Standing out from the crowd: Don't fade into the background
By: Roche Life Science
Posted: December 01, 2015 | Everyday Essentials for Research
Scientists have long been exploiting the ability to hybridize complementary nucleic acid probes for detection of specific target sequences by filter-based techniques such as Northern and Southern blotting, in situ hybridization methods and more recently, microarray-based gene expression profiling.
Indeed, the development of in situ hybridization techniques published simultaneously by John et al and Pardue and Gall in 1969 was a critical advancement in our scientific ability to detect and analyze gene activity in morphologically intact chromosomes1,2. Importantly, these early studies capitalized on the use of radioisotope-labeled probes and autoradiographic detection strategies. Significant advancements in molecular cloning techniques resulted in dramatic improvement in in situ radiolabeling strategies in the 1980s. These advancements included the ability to detect low copy number mRNA molecules in individual cells3 as well as the synthesis of radiolabeled oligonucleotides for in situ mRNA detection4.
And while the enhanced sensitivity and broad applicability of this technique have made its use fundamental to research laboratories across the globe, there have been significant barriers to more widespread and higher throughput implementation. Namely, the need for radioactive labeling and the associated issues that arise for safety, hazardous waste regulation and disposal, limited shelf life, and limitations in spatial resolution inherent to radioactive decay and autoradiography have presented challenges. This has spurred the development and optimization of non-radioactive alternatives for both filter and in situ hybridization techniques.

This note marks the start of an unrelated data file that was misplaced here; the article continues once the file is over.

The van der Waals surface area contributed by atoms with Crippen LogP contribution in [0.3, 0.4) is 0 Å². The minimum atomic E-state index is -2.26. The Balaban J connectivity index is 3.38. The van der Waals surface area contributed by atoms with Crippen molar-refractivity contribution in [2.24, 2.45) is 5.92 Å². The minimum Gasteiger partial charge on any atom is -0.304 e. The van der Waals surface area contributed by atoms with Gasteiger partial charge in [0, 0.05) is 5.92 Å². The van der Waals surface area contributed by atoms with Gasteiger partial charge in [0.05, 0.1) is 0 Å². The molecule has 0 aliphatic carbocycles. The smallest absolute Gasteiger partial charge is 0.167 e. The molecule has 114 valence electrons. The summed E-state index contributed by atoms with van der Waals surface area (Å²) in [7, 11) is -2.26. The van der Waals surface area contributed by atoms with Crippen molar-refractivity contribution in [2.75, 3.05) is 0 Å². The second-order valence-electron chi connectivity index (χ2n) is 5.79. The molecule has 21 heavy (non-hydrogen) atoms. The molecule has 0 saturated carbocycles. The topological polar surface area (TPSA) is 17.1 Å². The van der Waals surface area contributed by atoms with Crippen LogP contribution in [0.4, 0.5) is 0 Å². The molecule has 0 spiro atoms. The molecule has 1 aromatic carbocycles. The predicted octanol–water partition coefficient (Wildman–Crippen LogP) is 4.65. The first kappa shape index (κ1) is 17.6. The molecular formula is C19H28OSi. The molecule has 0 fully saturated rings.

In this article, we will discuss the pros and cons of radioactive versus non-radioactive nucleic acid labeling as well as describe the various options for non-radioactive hybridization methods.
Radioactive hybridization probes
Historically, the probes of choice for hybridization assays were radioactively labeled nucleic acids. Advantages of this approach include robust signal with highly reproducible protocols. Results are readily quantified following exposure of signal to autoradiography film or phosphorimager screens with automated imaging instruments. Unfortunately, given the inherent safety concerns and hazardous disposal regulations, automation of steps using radioactive liquids is not readily feasible, thereby limiting these experiments to manual, low-throughput assays.
Radioactive probes can be rapidly prepared with high label density using uniform labeling methods such as random prime, nick translation or in vitro transcription. Nucleotides labeled with high energy-emitting radioisotopes such as 32P are extremely sensitive and can detect small/low amounts of target DNA. Sensitivity of detection has also improved with advancements in autoradiography film emulsion and phosphorimager detection systems to significantly reduce exposure time. However, this comes at a cost, as one of the obvious disadvantages of radioactive labels, besides the safety and regulatory issues, is their short shelf life (in particular 32P).
Non-radioactive hybridization probes
It is not surprising that significant advancements in the speed, sensitivity and analytics (i.e. detection systems) of non-radioactive labels have made these methods rather appealing compared to their radioactive counterparts. Indeed, practical advantages such as increased probe stability, convenient handling and far superior safety profiles are of obvious appeal. Moreover, the use of non-radioactive labeling allows for the possibility of combining multiple labels in a single experiment, enhancing assay flexibility and efficiency, and improving detection systems and analytic capabilities for sensitivity and specificity profiles comparable to autoradiography methods.